Medesthetics

JAN-FEB 2019

MedEsthetics—business education for medical practitioners—provides the latest noninvasive cosmetic procedures, treatment trends, product and equipment reviews, legal issues and medical aesthetics industry news.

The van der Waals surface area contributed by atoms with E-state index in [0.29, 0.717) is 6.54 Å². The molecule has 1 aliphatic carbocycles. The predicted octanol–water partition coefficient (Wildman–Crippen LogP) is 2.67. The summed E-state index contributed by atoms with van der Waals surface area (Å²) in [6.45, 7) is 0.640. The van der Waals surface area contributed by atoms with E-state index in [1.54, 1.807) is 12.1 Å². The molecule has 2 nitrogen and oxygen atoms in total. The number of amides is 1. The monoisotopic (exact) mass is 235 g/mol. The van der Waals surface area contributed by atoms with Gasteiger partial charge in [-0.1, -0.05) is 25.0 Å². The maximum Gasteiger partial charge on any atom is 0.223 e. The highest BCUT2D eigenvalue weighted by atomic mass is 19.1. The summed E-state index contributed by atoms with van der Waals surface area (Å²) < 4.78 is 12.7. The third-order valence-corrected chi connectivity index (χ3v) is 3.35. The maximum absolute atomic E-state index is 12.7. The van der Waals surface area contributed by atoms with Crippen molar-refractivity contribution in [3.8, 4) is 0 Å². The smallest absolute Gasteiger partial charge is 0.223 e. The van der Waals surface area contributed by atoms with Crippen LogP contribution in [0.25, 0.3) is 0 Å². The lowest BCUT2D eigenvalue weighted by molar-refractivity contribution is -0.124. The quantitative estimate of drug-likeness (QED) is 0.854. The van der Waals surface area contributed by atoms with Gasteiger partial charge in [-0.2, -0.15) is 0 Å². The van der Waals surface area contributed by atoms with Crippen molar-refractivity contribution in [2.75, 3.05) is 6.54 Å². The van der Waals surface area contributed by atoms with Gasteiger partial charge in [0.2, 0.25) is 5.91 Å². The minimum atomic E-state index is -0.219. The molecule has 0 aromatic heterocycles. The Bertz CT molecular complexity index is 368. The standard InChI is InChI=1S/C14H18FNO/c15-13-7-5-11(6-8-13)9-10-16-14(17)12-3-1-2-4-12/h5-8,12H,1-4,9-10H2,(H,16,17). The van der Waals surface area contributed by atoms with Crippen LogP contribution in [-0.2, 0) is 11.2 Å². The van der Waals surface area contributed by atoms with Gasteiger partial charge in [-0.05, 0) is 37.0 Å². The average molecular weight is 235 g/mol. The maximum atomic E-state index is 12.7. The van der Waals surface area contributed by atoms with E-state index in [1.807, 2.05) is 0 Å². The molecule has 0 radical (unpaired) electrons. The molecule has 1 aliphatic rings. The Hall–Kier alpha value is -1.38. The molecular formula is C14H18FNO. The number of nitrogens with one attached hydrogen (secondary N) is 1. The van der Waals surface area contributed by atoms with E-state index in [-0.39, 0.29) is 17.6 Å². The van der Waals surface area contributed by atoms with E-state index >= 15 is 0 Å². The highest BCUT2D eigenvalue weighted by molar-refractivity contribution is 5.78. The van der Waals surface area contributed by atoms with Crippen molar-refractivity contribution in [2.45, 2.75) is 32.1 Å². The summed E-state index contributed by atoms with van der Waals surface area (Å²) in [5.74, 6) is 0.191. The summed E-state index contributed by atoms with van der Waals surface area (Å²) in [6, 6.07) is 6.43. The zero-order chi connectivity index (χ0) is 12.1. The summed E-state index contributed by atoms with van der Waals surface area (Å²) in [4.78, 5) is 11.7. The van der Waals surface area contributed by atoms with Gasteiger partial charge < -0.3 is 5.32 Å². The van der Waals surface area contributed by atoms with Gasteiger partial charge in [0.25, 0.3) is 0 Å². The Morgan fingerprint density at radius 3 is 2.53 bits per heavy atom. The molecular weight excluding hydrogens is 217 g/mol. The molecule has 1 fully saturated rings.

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24 JANUARY/FEBRUARY 2019 | Med Esthetics must also make every effort to ensure that that the patient understands what is being discussed. "As far as disclosure, there is no legal requirement to put everything in writing," says Reyero. "This can often be accomplished verbally." If there has been a verbal discussion, the patient will need to sign a form stating that the physician has provided the information needed to make a sensible decision. How- ever, going beyond legal requirements and documenting what was discussed provides an extra layer of protection to the provider and facility. "Nothing prevents you from putting more information than is required down on paper, and I would say that is the best-case scenario," says Reyero. "It's very hard to argue that someone did not disclose something to you if it is in writing on a page that the patient signed or initialed." Going Off Label In the medical aesthetics industry, as in all of healthcare, physicians often utilize medications or devices in ways that are not explicitly approved by the U.S. Food and Drug Administration (FDA). This is known as "off-label" use. One might presume that informed consent takes on even greater importance when a product or procedure is used off-label. But there is no current legal requirement to dis- close this information. "There is nothing in the informed consent doctrine that specifi cally requires a physician to say, 'This is an off-label use,'" says Reyero. "Off-label use means that the FDA hasn't approved this particular drug or this particular device for this particular use. But that doesn't mean usage is inherently less safe. This is why there is no specifi c require- ment or duty for a physician to disclose that information." Still, it may be a good idea to include this information when providing informed consent to patients. This added level of transparency will never hurt from a legal stand- point and can add an extra layer of transparency, especially if the disclosure would likely affect a patient's decision to undergo the treatment or procedure. Providers should ask themselves, are these risks that a reasonable person might wish to know about before accepting treatment? If so, disclosure makes sense. In their November 2008 paper "Informed Consent and Shared Decision-Making: A Requirement to Disclose to Patients Off-Label Prescriptions," published in PLoS Medicine, Michael Wilkes and Margaret Johns of the University of Cali- fornia, Davis argue that physicians are required to disclose off-label usage as it amounts to experimental use of a drug or device. They write, "In many ways the patient given an off-label prescription is involved in an 'n of one' research trial and should be required to provide informed consent." Clinical Trials If a physician is conducting clinical research and wishes to use a patient as a participant, the informed consent process is vital and must be handled with the utmost care. "The FDA has a comprehensive set of requirements for in- formed consent with respect to clinical trials or research," says Reyero. These guidelines can be found on the FDA's website under "Informed Consent for Clinical Trials." Additional information on obtaining informed consent for clinical trials is available through the U.S. Department of Health and Human Services' Offi ce of Human Research Protections (hhs.gov/ohrp). In general, subjects must understand the purpose of the research, the length of the trial, that they may be exposed to unknown risks, that they may not benefi t from the clinical trial, what discomfort they may experience and that participation is a voluntary decision. State Considerations The trend from the early 20 th century to today has been toward stricter informed consent regulations, and informed consent requirements vary from state to state. So practices and providers need to review their informed consent pro- cesses based on both federal and state regulations. "The public and the courts have consistently pushed for more transparency in healthcare, so practices and medspas are wise to err on the side of providing more disclosures than fewer," says Reyero. "My rule of thumb is always to disclose as much information as possible, because it can only protect you." Alex R. Thiersch, JD, is a healthcare attorney who represents medspas and aesthetic medical professionals. He is the founder and director of the American Med Spa Association (AmSpa) and a partner at the ByrdAdatto law fi rm. Contact him at alex@americanmedspa.org. LEGAL ISSUES If a physician is conducting clinical research and wishes to use a patient as a participant, the informed consent process is vital and must be handled with the utmost care.

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